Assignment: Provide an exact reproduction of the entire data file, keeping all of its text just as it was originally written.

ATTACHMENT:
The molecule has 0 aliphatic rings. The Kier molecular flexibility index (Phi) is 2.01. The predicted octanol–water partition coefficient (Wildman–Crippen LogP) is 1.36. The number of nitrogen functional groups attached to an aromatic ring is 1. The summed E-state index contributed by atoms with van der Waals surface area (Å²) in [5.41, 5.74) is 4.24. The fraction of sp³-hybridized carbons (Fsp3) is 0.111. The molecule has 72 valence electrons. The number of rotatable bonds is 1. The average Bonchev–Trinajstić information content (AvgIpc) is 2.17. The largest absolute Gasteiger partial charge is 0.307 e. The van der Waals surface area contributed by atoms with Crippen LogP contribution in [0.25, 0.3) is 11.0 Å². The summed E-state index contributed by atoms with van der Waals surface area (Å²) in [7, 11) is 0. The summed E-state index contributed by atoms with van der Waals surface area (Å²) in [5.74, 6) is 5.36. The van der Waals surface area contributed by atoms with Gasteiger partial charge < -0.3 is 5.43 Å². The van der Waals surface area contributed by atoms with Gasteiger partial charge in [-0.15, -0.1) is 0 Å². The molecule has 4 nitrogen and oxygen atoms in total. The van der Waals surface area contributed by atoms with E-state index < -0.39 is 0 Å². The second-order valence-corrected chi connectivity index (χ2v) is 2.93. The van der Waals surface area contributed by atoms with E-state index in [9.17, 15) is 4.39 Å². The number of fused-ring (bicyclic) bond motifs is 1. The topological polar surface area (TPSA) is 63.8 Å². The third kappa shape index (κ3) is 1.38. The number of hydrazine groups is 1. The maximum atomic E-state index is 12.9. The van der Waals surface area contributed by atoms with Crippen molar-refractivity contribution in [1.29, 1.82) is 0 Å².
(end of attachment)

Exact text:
The molecule has 0 aliphatic rings. The Kier molecular flexibility index (Phi) is 2.01. The predicted octanol–water partition coefficient (Wildman–Crippen LogP) is 1.36. The number of nitrogen functional groups attached to an aromatic ring is 1. The summed E-state index contributed by atoms with van der Waals surface area (Å²) in [5.41, 5.74) is 4.24. The fraction of sp³-hybridized carbons (Fsp3) is 0.111. The molecule has 72 valence electrons. The number of rotatable bonds is 1. The average Bonchev–Trinajstić information content (AvgIpc) is 2.17. The largest absolute Gasteiger partial charge is 0.307 e. The van der Waals surface area contributed by atoms with Crippen LogP contribution in [0.25, 0.3) is 11.0 Å². The summed E-state index contributed by atoms with van der Waals surface area (Å²) in [7, 11) is 0. The summed E-state index contributed by atoms with van der Waals surface area (Å²) in [5.74, 6) is 5.36. The van der Waals surface area contributed by atoms with Gasteiger partial charge < -0.3 is 5.43 Å². The van der Waals surface area contributed by atoms with Gasteiger partial charge in [-0.15, -0.1) is 0 Å². The molecule has 4 nitrogen and oxygen atoms in total. The van der Waals surface area contributed by atoms with E-state index < -0.39 is 0 Å². The second-order valence-corrected chi connectivity index (χ2v) is 2.93. The van der Waals surface area contributed by atoms with E-state index in [9.17, 15) is 4.39 Å². The number of fused-ring (bicyclic) bond motifs is 1. The topological polar surface area (TPSA) is 63.8 Å². The third kappa shape index (κ3) is 1.38. The number of hydrazine groups is 1. The maximum atomic E-state index is 12.9. The van der Waals surface area contributed by atoms with Crippen molar-refractivity contribution in [1.29, 1.82) is 0 Å².